Names To Know: Cayden Lindstrom's Raw Athletic Ability, Scoring Prowess, Makes Him An Intriguing Prospect

By Dan Dukart on May 16, 2024 at 1:45 pm
Cayden Lindstrom skates for the  Medicine Hat Tigers
Jonathan Kozub/Getty Images
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Welcome to the fourth installment of our "Names To Know," 2024 edition, a look-ahead at prospects who the Columbus Blue Jackets could select in the upcoming NHL Draft.

Previous Names To Know

Today, we take a look at Cayden Lindstrom, a 6'3", 215 lb center who plays for the Medicine Hat Warriors of the WHL. Lindstrom battled a hand and back injury this year, playing in just 32 regular-season games. But he made his mark, tallying 27-19-46, and finished third on the team in goals despite playing in half the games. 

It's easy to see why scouts love Lindstrom. He's huge, a great skater, and possesses an above-average shot. If he sounds a lot like Adam Fantilli, it's probably fair. Here's ESPN, who is projecting Lindstrom to the Blue Jackets at fourth overall:

He and Fantilli play a similar game, bring size and have the makings of a matchup nightmare for years to come. Lindstrom protects pucks, wins battles and drives the middle of ice to the dirty areas to create scoring chances for himself and his teammates. The Blue Jackets have been starved for high-end talent at the center position for years, something they can fix in the span of two drafts with Fantilli and Lindstrom. No need to overthink drafting a central, long-term pillar of the organization.

Imagining a 1-2 combo down the middle has to be tantalizing to the decision-makers in Columbus. But it doesn't come without risk. 

For as big and dominant as he is, he may have been able to take advantage of being a more physically mature player than his peers, which he'll be able to rely on far less in the NHL. Separately, The Athletic's Corey Pronman has voiced concerns that his hockey sense is below average for an NHL player, much less an NHL center, and is of the belief that he may get pushed to the wing. In such a scenario, it may be a bit rich (due to the depth of defensemen in this draft class) to take a winger at fourth overall, even if, as Pronman suggests, his player comp is Chris Kreider. Notably, Pronman ranked Lindstrom 11th in his recent player ranking, saying he projects as a 'top-of-the-lineup player', but not doesn't reach 'all-star' tier.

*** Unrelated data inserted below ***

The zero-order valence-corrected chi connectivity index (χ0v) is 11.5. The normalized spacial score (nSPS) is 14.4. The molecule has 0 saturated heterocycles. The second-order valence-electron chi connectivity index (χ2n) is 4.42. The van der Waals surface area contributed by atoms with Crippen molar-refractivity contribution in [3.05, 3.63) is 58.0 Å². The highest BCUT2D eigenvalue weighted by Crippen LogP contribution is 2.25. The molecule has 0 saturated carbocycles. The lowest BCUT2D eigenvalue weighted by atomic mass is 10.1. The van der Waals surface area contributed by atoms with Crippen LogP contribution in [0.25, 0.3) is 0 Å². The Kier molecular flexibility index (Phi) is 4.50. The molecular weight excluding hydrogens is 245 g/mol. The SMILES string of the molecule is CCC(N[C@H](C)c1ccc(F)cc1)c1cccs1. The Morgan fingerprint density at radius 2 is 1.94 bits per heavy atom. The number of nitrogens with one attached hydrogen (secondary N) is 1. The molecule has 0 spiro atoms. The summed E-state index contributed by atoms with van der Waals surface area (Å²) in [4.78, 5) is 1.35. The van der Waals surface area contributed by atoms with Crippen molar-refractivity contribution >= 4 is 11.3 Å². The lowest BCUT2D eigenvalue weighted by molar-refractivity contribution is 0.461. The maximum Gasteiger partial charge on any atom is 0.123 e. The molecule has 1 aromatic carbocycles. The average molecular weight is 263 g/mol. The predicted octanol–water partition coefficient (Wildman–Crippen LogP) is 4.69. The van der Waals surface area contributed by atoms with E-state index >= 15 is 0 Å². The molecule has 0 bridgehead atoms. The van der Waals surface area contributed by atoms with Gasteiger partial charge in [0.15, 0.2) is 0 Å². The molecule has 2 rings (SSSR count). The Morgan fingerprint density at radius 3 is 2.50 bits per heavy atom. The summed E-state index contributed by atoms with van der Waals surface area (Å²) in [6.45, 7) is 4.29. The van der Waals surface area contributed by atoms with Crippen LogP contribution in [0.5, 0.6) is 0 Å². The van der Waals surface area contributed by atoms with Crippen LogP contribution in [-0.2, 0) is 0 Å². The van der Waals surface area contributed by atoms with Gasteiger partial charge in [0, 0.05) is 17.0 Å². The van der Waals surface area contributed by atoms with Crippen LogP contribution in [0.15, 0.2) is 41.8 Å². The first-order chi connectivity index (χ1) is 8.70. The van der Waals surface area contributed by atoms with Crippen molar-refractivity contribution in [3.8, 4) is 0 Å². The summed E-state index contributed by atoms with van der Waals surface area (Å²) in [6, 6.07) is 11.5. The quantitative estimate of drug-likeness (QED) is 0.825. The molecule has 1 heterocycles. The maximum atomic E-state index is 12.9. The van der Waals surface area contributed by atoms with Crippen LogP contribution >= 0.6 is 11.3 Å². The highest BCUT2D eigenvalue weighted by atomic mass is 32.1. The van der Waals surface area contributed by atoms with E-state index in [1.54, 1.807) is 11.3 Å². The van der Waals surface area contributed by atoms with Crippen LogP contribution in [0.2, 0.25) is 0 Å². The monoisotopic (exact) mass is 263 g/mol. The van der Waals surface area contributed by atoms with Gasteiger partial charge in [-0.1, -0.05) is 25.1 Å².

In my isolated viewings, I've been impressed by how toolsy he is, particularly for a player of his size. He has good hands makes plays in tight spaces, and possesses exceptional finishing ability. I wonder if he follows a path to someone like Quinton Byfield, who went 2nd overall in 2020 and has a similar athletic profile. Byfield started slow in his professional career, but the Los Angeles Kings were patient with him, and now, at 21, he looks like the current and future 1C.   

Long-time Blue Jackets fans can remember the organization passing on another Kings center, Anze Kopitar. I don't mean to compare the two, but I do think there is the potential for a twinge of regret in a decade if the franchise passes on Lindstrom and he actualizes into a franchise center.

The last word on Lindstrom is that much of his draft stock is predicated on projection. In my estimation, there are players (probably several players, frankly) who are better than he is today that will be available at number four. Someone like Berkly Catton, who we will profile, was clearly better than him at last summer's Hlinka-Gretzky Cup. But Lindstrom's draft stock is high because of his tantalizing combination of size, athleticism, raw talent, and competitiveness. If he misses, some team will be frustrated in over-drafting him. But if he hits, he could be a game-breaking star. 

Mock Draft Results
ESPN 4th
My NHL Draft 3rd
Tankathon 4th
NHL.com 4th, 5th
The Athletic 5th
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